The Glass Castle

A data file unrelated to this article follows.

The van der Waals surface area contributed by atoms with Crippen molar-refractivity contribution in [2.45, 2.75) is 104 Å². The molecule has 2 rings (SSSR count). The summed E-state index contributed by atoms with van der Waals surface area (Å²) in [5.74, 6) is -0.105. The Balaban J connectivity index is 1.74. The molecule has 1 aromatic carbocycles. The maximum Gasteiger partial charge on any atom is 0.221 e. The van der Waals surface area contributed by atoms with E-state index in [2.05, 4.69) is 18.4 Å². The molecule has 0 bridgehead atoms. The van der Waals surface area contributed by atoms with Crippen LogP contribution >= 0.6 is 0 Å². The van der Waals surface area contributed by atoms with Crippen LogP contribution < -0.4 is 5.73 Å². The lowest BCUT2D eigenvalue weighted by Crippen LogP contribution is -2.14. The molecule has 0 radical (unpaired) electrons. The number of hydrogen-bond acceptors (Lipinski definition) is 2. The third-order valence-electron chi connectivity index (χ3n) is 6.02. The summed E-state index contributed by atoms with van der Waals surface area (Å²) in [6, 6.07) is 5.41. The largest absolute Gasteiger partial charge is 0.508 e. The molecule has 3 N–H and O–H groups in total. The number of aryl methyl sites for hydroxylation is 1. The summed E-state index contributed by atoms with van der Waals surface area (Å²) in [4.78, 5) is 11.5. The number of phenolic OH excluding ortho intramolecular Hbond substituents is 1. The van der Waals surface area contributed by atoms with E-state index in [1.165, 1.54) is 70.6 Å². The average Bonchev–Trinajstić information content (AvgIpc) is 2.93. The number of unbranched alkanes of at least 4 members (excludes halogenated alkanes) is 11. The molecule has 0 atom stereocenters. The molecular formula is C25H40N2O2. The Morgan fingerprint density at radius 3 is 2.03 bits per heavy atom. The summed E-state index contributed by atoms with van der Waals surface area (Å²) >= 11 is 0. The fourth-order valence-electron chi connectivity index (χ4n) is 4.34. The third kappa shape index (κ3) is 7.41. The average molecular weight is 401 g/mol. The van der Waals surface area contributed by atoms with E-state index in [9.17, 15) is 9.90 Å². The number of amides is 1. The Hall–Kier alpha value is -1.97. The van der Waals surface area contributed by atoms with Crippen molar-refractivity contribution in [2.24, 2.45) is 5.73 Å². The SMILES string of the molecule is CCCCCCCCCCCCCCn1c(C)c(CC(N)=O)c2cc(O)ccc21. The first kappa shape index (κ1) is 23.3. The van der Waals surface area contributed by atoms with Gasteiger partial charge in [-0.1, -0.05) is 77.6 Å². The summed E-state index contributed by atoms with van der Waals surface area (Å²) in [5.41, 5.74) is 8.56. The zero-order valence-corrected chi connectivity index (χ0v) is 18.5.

The Glass Castle - Jeannette Walls I saw one reviewer call this a West Virginia version of McCourt's Angela's Ashes. As far as I'm concerned, it's far better. I didn't care for McCourt's faux James Joyce prose style and often found myself skeptical about his tales. I never felt that way about Walls' story, even though this is written with the detail of a novel and the antics of her parents left me torn between shaking my head and going head desk. Maybe it's that Walls came across as so good-humored, so matter of fact about her childhood without evident bitterness or self-pity. At times she almost made their madcap nomad life sound fun, even as I was amazed the children survived and fervently hoped for their escape from this life. Her parents were so brilliant--both of them, but neither could take care of themselves, let alone four children. Rex Walls, the father, was an alcoholic. Like McCourt's father, he could be charming and violent in turn and wasted what little money the family could earn or steal in drunken binges. The mother, Rose Mary, never had anything stronger than tea, but she was if anything even more maddening--and mad. There is a dark humor in the book at times, but one pitch black. For instance, Rose Mary did hold a teacher's certificate, and sporadically worked as one. The eldest child, Lori, was a student in her class at one point and got paddled as a demonstration to her supervisor that Rose Mary could discipline her class. "Were you acting up?" I asked Lori when I heard of the whipping. "No," Lori said. "Then why would Mom paddle you?" "She had to punish someone, and she didn't want to upset the other kids." Rose Mary Walls reminded me a lot of the mother in another memoir I had just read by Rachel Reichl, Tender at the Bone. Reichl's mother was a diagnosed manic-depressive. But what made all the difference for Reichl was that she had other sane adults in her life--including her father. So even though Reichl's mother might have been a trial, what resulted was more comedy than tragedy. The Walls children weren't anywhere near as lucky. At the age Reichl was sampling gourmet brie, Walls was scrounging in garbage bins for something to eat. Yet Walls' book somehow escaped being depressing, and despite it all you feel she still loved her parents. It was a riveting read; I read it in a few hours in one sitting. But it's not fast food: I think this one I'll remember a long time.